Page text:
"For three minutes, you are your own first responders. Nobody's coming to save you," police say
COLUMBUS, Ohio — Columbus Police Officer Larry Nelson spoke slowly, pausing to make eye contact with those sitting in front of him and punching the air with a finger on every few words to make it perfectly clear that everyone should pay attention.
"The average law enforcement response time to an active shooting event is three minutes," he said. "For three minutes, you are your own first responders. Nobody's coming to save you in those three minutes so you better have a plan to keep yourself alive. Whatever you do, do something. Doing nothing is no longer an option. Ask yourself right now, not then, 'What will I do when confronted?'"
And that was some of the least intense rhetoric during the class on Civilian Response to Active Shooter Event, or CRASE, he and Officer Catherine Kirk taught to 21 people at the James G. Jackson Columbus Police Academy on the West Side this weekend. The class, which is free and scheduled at least six times a year or by request, was supposed to last three hours. It ran 30 minutes long, but no one objected. Most people seemed as if they would have happily stayed for more. What was being taught — tips for being aware of surroundings, how to plan for dangerous situations, and tactics to "avoid, deny and defend," the newest tagline in emergencies — was that important.
Some of the advice seemed like just common sense, but isn't intuitive, because brains haven't been trained that way, Kirk told the group. Take, for instance, how most assume we will leave a restaurant through the same door we entered. So when chaos breaks, everyone runs for the same door. If you had been asked to be seated near the kitchen where there is always a back door, or had at least already (mentally or physically) walked a secondary escape route, you would be more prepared. Getting out quickly allows you to run and alert others and call for help. "How foolish would you feel laying there on the ground bleeding out and your last thought be, 'Damn. If I'd just looked ahead of time for a second exit'?" Kirk asked.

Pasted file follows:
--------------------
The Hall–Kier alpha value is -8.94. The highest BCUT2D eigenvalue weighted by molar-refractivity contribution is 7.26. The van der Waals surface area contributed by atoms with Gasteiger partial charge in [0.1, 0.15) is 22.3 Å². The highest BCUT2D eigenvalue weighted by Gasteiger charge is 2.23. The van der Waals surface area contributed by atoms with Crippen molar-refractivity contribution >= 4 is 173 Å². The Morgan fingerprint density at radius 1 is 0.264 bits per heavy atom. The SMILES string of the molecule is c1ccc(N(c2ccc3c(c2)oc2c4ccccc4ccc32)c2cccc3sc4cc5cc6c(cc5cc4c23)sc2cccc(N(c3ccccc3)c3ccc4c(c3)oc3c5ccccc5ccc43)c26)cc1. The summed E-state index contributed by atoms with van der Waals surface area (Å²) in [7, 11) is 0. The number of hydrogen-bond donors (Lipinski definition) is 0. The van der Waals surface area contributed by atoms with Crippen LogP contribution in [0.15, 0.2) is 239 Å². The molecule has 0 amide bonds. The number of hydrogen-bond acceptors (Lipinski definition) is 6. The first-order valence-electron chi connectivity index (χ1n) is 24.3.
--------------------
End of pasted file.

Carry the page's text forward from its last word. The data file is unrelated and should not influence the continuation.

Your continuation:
That situational awareness — taking five minutes, putting down a phone and removing earbuds to observe and assess the behaviors of everyone around — is key and all part of the "avoid" mentality, Nelson said. Things that are important include conditioning yourself to understand more quickly that what is happening is real ("I heard the noise and thought a car was backfiring. Folks, cars haven't backfired since 1986," Kirk said.); learning to breath like someone in combat to slow your heart rate to reduce panic; and to practice not simply responding with an immediate "Everything will be fine. It's all fine."
As to deny, which used to be referred to as hide? Nelson said to lock doors, create barricades and barriers, and take cover behind things most likely to stop bullets (a car's engine, concrete walls, behind a trash Dumpster.)
And the defend tenets are more obvious: Fight, surprise, swarm a suspect, use weapons of availability, etc.
In an interview before the class, Nelson said the training isn't meant to be hand-to-hand instructional. It's meant instead to change attendees' way of thinking. Nelson, who also is Navy chief petty officer, and Kirk, use levity and humor to keep the emotion of the class in check. But they always stress the seriousness of it all.
"It's scary as hell and people don't want to talk about it," Nelson said, referring to what they call "active aggressor events" rather than mass shootings because, as history has shown, the weapons can be vehicles, bombs, knives, machetes or just about anything. "This is where we are in this country and this is what we have to do. I have to dispel all that Facebook and Wikipedia bulls--- from your head and replace it with empirical data and tools about what to watch for and what to do. I want to empower you to have a say in this."
Those messages resonated with 28-year-old Deon Jones, who attended as part of the security team at City of David Church on the South Side.
"They talked about the importance of that decisive moment, that 'What are you gonna do?' moment," Jones said. "I've mentally prepared for that. I know now to be ready."
Pastor Eric Tober, of Faith Community Church in Dublin, was also in class and said much of what he heard surprised him.
"I don't think I fully grasped how the shooters are so uncaring, cold, coming in like warriors very prepared and expecting to die," he said.
He left class more confident than fearful. And that's all Nelson said he could ask for.
"I want you thinking 'I'm going to be the hardest person you've ever tried to kill,'" he said. "I want you thinking 'This isn't happening. Nope. Not today.'"